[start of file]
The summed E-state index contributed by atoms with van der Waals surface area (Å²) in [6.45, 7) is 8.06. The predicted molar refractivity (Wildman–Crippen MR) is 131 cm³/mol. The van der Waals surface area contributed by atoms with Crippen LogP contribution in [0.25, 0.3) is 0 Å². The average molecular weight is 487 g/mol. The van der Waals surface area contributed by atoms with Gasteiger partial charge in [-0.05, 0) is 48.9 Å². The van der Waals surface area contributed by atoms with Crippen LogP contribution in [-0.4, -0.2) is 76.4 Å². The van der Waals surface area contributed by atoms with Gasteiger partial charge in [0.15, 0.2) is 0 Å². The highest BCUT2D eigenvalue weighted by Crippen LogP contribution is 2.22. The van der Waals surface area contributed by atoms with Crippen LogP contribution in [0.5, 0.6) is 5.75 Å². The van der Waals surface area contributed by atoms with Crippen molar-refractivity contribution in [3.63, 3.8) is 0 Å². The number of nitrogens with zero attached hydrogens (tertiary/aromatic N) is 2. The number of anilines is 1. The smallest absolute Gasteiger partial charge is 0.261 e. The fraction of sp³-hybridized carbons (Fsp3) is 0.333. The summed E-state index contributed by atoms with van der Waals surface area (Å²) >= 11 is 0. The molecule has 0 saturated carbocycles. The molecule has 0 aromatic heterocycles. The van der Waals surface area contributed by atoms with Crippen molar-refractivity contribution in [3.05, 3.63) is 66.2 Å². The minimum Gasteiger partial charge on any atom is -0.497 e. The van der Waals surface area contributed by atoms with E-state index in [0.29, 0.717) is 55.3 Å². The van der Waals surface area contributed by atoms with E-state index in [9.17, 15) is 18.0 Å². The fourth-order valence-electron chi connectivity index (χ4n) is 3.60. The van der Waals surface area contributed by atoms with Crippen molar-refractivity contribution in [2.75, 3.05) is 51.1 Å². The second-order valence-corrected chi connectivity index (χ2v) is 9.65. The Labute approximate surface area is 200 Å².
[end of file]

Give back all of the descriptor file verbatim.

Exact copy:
The summed E-state index contributed by atoms with van der Waals surface area (Å²) in [6.45, 7) is 8.06. The predicted molar refractivity (Wildman–Crippen MR) is 131 cm³/mol. The van der Waals surface area contributed by atoms with Crippen LogP contribution in [0.25, 0.3) is 0 Å². The average molecular weight is 487 g/mol. The van der Waals surface area contributed by atoms with Gasteiger partial charge in [-0.05, 0) is 48.9 Å². The van der Waals surface area contributed by atoms with Crippen LogP contribution in [-0.4, -0.2) is 76.4 Å². The van der Waals surface area contributed by atoms with Gasteiger partial charge in [0.15, 0.2) is 0 Å². The highest BCUT2D eigenvalue weighted by Crippen LogP contribution is 2.22. The van der Waals surface area contributed by atoms with Crippen LogP contribution in [0.5, 0.6) is 5.75 Å². The van der Waals surface area contributed by atoms with Crippen molar-refractivity contribution in [3.63, 3.8) is 0 Å². The number of nitrogens with zero attached hydrogens (tertiary/aromatic N) is 2. The number of anilines is 1. The smallest absolute Gasteiger partial charge is 0.261 e. The fraction of sp³-hybridized carbons (Fsp3) is 0.333. The summed E-state index contributed by atoms with van der Waals surface area (Å²) >= 11 is 0. The molecule has 0 saturated carbocycles. The molecule has 0 aromatic heterocycles. The van der Waals surface area contributed by atoms with Crippen molar-refractivity contribution in [3.05, 3.63) is 66.2 Å². The minimum Gasteiger partial charge on any atom is -0.497 e. The van der Waals surface area contributed by atoms with E-state index in [0.29, 0.717) is 55.3 Å². The van der Waals surface area contributed by atoms with E-state index in [9.17, 15) is 18.0 Å². The fourth-order valence-electron chi connectivity index (χ4n) is 3.60. The van der Waals surface area contributed by atoms with Crippen molar-refractivity contribution in [2.75, 3.05) is 51.1 Å². The second-order valence-corrected chi connectivity index (χ2v) is 9.65. The Labute approximate surface area is 200 Å².